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Green – but too male

Dr Ranjana Kumari
Director, Centre for Social Research, India

The threat of climate change is increasing and its impacts are starting to be felt across the world. Thus developing climate mitigation strategies and policies at local, national and international levels is becoming increasingly important.

Abundant evidence that traditional economic frameworks are escalating environmental damage has led to the emergence and expansion of new, environmentally sustainable markets. New opportunities have been opened up for people working within these fields as the need for

new policies and initiatives grows. Developing environmentally and socially progressive structures also provides a space to address gender discrimination in the environmental and economic spheres and in decision-making bodies.

Traditional economic models are underpinned by patriarchal attitudes and beliefs. They are also heavily reliant on natural resources in order to fuel development and economic growth. However, they do not take into consideration the limited nature of the world’s resources or the impacts of human activities on the natural environment. Their failure to address climate change highlights the need for new and innovative economic frameworks. Traditional economic models also reinforce social inequalities and gender bias. The exclusion of women from capitalist economies has restricted their ability to meet the needs of all members of society and limits opportunities for social and economic development.

The emerging green economy provides an opportunity to address both environmental degradation and gender discrimination within economic frameworks. It aims to develop new, environmentally sustainable economic structures that are underpinned by scientific thought, respect the limitations of the world’s natural resources, and recognize our impacts on the environment. Thus the development of the green economy has the capacity to initiate social change and to support and facilitate women’s economic empowerment.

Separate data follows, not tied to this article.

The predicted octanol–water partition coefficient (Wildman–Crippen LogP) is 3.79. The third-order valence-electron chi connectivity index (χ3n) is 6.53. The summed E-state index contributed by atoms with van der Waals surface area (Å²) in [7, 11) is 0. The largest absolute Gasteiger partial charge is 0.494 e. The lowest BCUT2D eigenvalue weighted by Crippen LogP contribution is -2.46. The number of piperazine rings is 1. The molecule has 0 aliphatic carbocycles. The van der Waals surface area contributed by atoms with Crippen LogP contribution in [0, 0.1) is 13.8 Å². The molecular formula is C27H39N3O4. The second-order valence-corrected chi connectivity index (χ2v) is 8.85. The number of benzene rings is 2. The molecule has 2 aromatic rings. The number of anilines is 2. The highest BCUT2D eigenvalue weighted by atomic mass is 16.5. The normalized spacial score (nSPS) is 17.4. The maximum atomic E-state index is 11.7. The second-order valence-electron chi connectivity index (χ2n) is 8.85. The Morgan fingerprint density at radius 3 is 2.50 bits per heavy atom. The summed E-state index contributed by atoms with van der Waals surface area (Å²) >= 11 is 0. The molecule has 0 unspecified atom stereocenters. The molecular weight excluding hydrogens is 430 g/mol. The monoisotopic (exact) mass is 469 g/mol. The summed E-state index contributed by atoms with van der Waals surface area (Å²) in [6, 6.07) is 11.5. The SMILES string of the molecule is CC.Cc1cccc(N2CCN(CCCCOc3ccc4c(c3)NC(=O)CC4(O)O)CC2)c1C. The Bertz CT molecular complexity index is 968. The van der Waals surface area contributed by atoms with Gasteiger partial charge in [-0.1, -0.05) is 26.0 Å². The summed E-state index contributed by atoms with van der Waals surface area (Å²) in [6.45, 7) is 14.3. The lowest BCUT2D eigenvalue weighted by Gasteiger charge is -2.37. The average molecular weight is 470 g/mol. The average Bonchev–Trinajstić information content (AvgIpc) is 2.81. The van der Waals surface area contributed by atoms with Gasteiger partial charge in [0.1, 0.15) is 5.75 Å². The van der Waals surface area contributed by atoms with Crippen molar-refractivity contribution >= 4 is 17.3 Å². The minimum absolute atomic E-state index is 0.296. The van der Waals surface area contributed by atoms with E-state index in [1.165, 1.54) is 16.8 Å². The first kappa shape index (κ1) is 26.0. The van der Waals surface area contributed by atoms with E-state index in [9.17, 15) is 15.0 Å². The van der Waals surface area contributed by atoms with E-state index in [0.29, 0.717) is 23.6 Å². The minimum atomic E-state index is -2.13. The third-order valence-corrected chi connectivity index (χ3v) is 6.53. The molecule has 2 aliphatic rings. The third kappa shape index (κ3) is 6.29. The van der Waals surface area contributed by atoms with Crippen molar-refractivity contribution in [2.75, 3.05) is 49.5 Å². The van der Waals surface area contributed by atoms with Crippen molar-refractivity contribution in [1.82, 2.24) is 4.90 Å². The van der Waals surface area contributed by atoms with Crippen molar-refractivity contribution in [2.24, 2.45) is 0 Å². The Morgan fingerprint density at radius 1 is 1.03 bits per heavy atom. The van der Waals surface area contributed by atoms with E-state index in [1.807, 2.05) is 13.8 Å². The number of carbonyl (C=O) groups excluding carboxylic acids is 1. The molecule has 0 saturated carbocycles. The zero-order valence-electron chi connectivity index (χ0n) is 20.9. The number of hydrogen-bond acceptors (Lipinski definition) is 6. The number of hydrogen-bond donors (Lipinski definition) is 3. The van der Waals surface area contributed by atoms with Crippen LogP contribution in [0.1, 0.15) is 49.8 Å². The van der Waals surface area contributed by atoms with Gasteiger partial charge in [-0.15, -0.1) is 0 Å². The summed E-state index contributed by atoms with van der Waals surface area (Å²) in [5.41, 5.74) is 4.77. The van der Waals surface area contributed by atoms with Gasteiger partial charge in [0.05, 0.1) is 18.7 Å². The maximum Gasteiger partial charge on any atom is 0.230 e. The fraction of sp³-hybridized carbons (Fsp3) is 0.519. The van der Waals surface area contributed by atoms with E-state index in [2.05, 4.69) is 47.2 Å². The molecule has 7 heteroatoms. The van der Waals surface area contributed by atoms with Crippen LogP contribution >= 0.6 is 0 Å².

Yet it appears that this opportunity is being ignored. As the green economy expands, women continue to be excluded and historical gender biases are perpetuated. The International Trade Union Confederation has estimated that 50 million green jobs will be created worldwide in the next 20 years. But at least 80 per cent of these are expected to be in male dominated industries, such as construction, engineering, financial and business services, and manufacturing. According to UN Women, women currently only account for between 9 and 24 per cent of the global workforce in these four industries — making it likely that men will be the main beneficiaries of the green economy. It is clear that women are being excluded from the green economy because job opportunities are generally not in their traditional fields. They are also more likely to participate in informal economies and unpaid work that is excluded from the green economy. Women’s marginalization from environmental discourse and climate change mitigation strategies also reflects wider patriarchal structures that subjugate and control them.

Excluding women from developing and implementing the new green economy reinforces these structures, which are central to traditional economic frameworks, and restricts the capacity of the emerging economy to address the needs of both sexes and the environment.